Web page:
The middle period of the Haitian Revolution is the story of Leger Felicite Sonthonax, French Commissioner to Saint-Domingue, and the rise of Toussaint Louverture.
Sonthonax worked tirelessly to save the colony for France. Toussaint worked tirelessly to free the slaves. Each was jealous of his power. It was inevitable that they would be in conflict, and Toussaint ultimately won this confrontation, shipping Sonthonax back to France. However, before he left Sonthonax assured his position in Haitian history by abolishing slavery from Saint-Domingue. Toussaint, after initially fighting against the French and for the Spanish, came back over to the French defeating not on the Spanish, but also driving the British out of Saint-Domingue.
The French, fearing Toussaint's growing power and suspecting that he had sentiments toward independence, sent special agent Thomas Hedouville to save the colony for France. douville managed to hammer home the fatal wedge between Toussaint and mulatto general, Andre Rigaud. Hedouville, safely back in France, could watch the unfolding civil war between Toussaint and Rigaud.
Thomas Hedouville fled Haiti on Oct. 22, 1798. Toussaint was the leading figure in the colony and playing both ends of his spectrum -- apparent loyalty to France; apparent sympathy to the United States' pushing Saint- Domingue toward independence. Not only was the U.S., herself a newly free nation, a model that Toussaint might follow, but Secretary of State Timothy Pickering was presenting a very friendly and supportive position. Finally, Toussaint felt much more comfortable with the small, fledgling United States than with either Britain or France. The primary interest which Toussaint felt toward the United States was the better deal Saint- Domingue could get in trade. France imposed the "exclusif" on Saint- Domingue. Under this law of colony to metropole, Saint-Domingue could only trade with France, who then had the power to set the prices. Further, manufacturing of finished goods from the raw farm products was forbidden by France. All manufacturing of Saint-Domingan goods was reserved for France. The United States, on the other hand, paid a more competitive price for Saint-Domingan goods and placed no restrictions on their form. Even the landowners supported trade with the United States. At first it would seem that this was not in their economic interests. Sonthonax had freed the slaves and Toussaint would certainly uphold this emancipation. This meant that the former slaves became paid field hands, and the landowners would lose approximately 50% of their income to the government and to farm labor. Nonetheless, the 50% that they could earn on the free market was more than 100% of what France was willing to pay under the exclusif.
Nonetheless, Toussaint kept up the appearance of loyalty to France and appointed Philippe Roume, French agent in Santo Domingo, to replace Hedouville as France's representative in Saint-Domingue. Toussaint's loyalty to France was not all posturing. There was a very strong call of culture from France. This was especially true among the affranchais, the blacks and mulattos freed before the general emancipation. They wanted to separate themselves from the slaves. They had adopted French culture and customs as their identity, scorning anything African. They spoke French, dressed in European fashion, practiced the Catholic religion and, in general, idealized France and French culture. Even Toussaint was pulled in this direction and had a strong bond to France.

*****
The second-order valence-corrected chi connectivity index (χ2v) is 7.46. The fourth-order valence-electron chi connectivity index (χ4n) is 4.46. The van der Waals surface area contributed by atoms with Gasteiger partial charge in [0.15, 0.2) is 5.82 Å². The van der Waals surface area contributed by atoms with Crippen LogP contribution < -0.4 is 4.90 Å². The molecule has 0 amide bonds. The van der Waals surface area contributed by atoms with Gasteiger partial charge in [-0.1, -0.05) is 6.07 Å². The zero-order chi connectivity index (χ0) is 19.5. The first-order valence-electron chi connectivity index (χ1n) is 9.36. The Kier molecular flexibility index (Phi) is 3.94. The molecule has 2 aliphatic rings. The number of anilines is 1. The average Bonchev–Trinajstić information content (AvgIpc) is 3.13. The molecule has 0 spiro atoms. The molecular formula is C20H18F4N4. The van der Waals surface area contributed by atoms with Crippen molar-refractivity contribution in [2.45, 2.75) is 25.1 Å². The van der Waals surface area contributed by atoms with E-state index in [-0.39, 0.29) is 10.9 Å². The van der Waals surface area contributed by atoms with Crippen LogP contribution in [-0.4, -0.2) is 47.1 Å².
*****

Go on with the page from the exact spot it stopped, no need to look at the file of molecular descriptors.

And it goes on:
Roume continued the work of Hedouville, fostering the growing conflict between Toussaint and Rigaud. Rigaud, an extreme mulatto chauvinist, worried France because of his readiness to kill the whites and blacks. Toussaint's independence tendencies frightened the French too, so they sought the safety of keeping either Rigaud or Toussaint from having complete power. However, by pushing Rigaud and Toussaint into civil war, France assured itself that one or the other was likely to emerge a stronger person from his victory.
In January, 1799 the formal break came in a dispute over who ruled Petit and Grand Goave. Roume had included the towns in Toussaint's authority, but Rigaud walked out of the meeting and civil war was inevitable. By June, Toussaint pressured Roume into declaring Rigaud in rebellion.
On June 16, 1799 Rigaud attacked Petit Goave, putting many people to death with the sword. It was from Rigaud's violence with the sword that this civil war got it's name -- The War of Knives.
The first five months of war were characterized by gruesome excesses on both sides. Finally, by mid-November, the war centered on Rigaud's stronghold at Jacmel, defended by Alexander Petion. Jean-Jacques Dessalines was the besieging general for Toussaint. Dessalines was to become the first president, then emperor of free Haiti in 1804, and Petion was to become the president of The Republic of Haiti in 1807. On March 11, 1800 Jacmel fell, virtually ending Rigaud's resistance. Nonetheless, he hung on until July, finally fleeing to France until he returned as part of Napoleon's invasion force in 1802.